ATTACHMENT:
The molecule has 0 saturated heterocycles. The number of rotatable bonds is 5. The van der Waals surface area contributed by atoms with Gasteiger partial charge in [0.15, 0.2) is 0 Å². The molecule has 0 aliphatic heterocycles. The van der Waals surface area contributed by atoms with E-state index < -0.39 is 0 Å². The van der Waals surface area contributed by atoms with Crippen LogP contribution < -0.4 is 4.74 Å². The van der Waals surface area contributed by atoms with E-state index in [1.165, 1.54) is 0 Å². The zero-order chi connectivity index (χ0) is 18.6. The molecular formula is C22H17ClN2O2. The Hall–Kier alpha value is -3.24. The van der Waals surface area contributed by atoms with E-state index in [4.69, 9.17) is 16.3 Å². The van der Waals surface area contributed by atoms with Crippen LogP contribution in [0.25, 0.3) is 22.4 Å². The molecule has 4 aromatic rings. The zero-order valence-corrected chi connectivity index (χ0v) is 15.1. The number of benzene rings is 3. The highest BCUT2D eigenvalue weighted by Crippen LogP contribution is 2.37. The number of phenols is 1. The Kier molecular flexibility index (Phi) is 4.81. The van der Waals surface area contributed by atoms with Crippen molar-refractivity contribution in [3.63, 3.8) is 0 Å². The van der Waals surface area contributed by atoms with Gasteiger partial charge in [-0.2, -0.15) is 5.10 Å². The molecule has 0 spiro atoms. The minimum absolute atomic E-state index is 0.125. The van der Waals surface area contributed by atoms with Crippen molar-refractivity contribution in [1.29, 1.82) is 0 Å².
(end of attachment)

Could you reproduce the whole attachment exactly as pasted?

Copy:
The molecule has 0 saturated heterocycles. The number of rotatable bonds is 5. The van der Waals surface area contributed by atoms with Gasteiger partial charge in [0.15, 0.2) is 0 Å². The molecule has 0 aliphatic heterocycles. The van der Waals surface area contributed by atoms with E-state index < -0.39 is 0 Å². The van der Waals surface area contributed by atoms with Crippen LogP contribution < -0.4 is 4.74 Å². The van der Waals surface area contributed by atoms with E-state index in [1.165, 1.54) is 0 Å². The zero-order chi connectivity index (χ0) is 18.6. The molecular formula is C22H17ClN2O2. The Hall–Kier alpha value is -3.24. The van der Waals surface area contributed by atoms with E-state index in [4.69, 9.17) is 16.3 Å². The van der Waals surface area contributed by atoms with Crippen LogP contribution in [0.25, 0.3) is 22.4 Å². The molecule has 4 aromatic rings. The zero-order valence-corrected chi connectivity index (χ0v) is 15.1. The number of benzene rings is 3. The highest BCUT2D eigenvalue weighted by Crippen LogP contribution is 2.37. The number of phenols is 1. The Kier molecular flexibility index (Phi) is 4.81. The van der Waals surface area contributed by atoms with Crippen molar-refractivity contribution in [3.63, 3.8) is 0 Å². The van der Waals surface area contributed by atoms with Gasteiger partial charge in [-0.2, -0.15) is 5.10 Å². The molecule has 0 spiro atoms. The minimum absolute atomic E-state index is 0.125. The van der Waals surface area contributed by atoms with Crippen molar-refractivity contribution in [1.29, 1.82) is 0 Å².